“Listening to your heart. The Bible uses the term heart to describe the bundle of desires, hopes, interests, ambitions, dreams, and affections you have. Your heart represents the source of all your motivations--what you love to do and what you are about most. ... Don’t ignore your interests. Consider how they might be used for God’s glory. There is a reason that you love to do these things. ... How do you know when you are serving God from your heart? The first telltale sign is enthusiasm. When you are doing what you love to do, no one has to motivate you or challenge you or check up on you. ... The second characteristic of serving God from your heart is effectiveness. Whenever you do what God wired you to love to do, you get good at it. ... Figure out what you love to do--what God gave you a heart to do--and then do it for his glory. ... What I’m able to do, God wants me to do” (pp. 237, 238, 239, 243).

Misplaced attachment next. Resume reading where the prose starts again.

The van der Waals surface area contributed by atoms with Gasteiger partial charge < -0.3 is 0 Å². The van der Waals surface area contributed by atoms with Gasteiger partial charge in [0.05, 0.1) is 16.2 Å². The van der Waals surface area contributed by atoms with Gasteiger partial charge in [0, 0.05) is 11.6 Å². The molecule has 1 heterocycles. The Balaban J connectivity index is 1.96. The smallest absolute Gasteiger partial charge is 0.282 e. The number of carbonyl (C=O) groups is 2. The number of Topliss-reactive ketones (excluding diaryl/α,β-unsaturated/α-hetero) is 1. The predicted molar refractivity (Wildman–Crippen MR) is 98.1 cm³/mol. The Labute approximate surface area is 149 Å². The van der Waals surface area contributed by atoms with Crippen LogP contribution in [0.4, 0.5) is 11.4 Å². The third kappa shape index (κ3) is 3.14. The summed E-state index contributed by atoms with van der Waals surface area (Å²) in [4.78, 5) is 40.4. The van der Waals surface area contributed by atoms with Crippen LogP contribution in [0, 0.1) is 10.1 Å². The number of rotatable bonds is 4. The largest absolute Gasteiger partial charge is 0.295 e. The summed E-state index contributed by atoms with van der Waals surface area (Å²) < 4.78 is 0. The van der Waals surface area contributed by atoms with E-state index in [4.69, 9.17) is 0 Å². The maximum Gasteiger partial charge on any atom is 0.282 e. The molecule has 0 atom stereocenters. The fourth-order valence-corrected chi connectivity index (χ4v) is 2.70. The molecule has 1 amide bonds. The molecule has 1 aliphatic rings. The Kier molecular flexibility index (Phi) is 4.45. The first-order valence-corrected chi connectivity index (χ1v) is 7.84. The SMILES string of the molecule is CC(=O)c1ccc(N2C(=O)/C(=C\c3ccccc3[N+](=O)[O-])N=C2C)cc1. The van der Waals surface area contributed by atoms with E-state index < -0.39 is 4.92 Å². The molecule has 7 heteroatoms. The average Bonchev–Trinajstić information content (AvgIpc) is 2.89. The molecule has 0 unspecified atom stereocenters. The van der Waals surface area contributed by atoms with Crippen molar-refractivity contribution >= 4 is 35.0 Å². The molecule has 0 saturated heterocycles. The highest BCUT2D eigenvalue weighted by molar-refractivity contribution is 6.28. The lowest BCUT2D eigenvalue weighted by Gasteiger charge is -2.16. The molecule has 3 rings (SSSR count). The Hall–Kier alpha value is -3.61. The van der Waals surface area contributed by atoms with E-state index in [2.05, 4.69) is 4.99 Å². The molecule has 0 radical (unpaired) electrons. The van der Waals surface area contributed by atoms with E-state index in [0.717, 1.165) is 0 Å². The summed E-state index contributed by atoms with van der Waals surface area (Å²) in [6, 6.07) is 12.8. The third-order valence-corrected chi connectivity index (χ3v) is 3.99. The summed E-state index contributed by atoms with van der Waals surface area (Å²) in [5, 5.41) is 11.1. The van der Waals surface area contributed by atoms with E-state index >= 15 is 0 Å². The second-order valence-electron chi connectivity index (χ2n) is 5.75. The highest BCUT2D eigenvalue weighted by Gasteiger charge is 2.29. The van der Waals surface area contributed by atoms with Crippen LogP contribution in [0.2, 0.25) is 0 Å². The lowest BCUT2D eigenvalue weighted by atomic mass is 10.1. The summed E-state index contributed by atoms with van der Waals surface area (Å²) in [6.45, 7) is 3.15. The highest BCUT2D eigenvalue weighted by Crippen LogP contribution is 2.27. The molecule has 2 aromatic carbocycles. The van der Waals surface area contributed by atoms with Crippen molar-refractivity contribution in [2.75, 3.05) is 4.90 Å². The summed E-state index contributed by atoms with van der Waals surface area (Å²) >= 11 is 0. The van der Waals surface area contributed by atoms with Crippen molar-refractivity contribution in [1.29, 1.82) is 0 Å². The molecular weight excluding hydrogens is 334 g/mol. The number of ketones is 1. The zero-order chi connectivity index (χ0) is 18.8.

Note that Warren does not warn his readers that the heart is deceitful above all things and desperately wicked (Jeremiah 17:9). What a gross, inexcusable omission! While it is true that you can trust your desires to some small extent when you are a mature Christian and you are delighting in God and immersed in His Word and obeying Him (Psa. 37:4), how many of the readers of The Purpose Drive Life are in that condition? A great many of the millions of readers of this book are doubtless complete unbelievers or nominal Christians or novices or carnal, and to teach them that what they love to do is God’s will is frightful heresy. Many are professional sports fanatics, for example. Others are rock & roll fanatics. Others are fanatics about modern fashion trends. Are they fanatic about such things because that is the way that God made them? No, they are fanatic about such things because they are conformed to the world and walk in the way of sinners (Psalm 1:1; Romans 12:2).
There are many things that professing Christians are gifted for and effective at that are NOT God’s will!
Again, we see that when Rick Warren’s theology is examined carefully it is about self-fulfillment, but it is presented under the guise of worshipping and serving God.
Warren builds his self-esteem theology upon strange versions of the Bible. Consider an example:
“The Bible says, ‘Noah was a pleasure to the Lord.’ God said, ‘This guy brings me pleasure. He makes me smile” (The Purpose Driven Life, p. 69).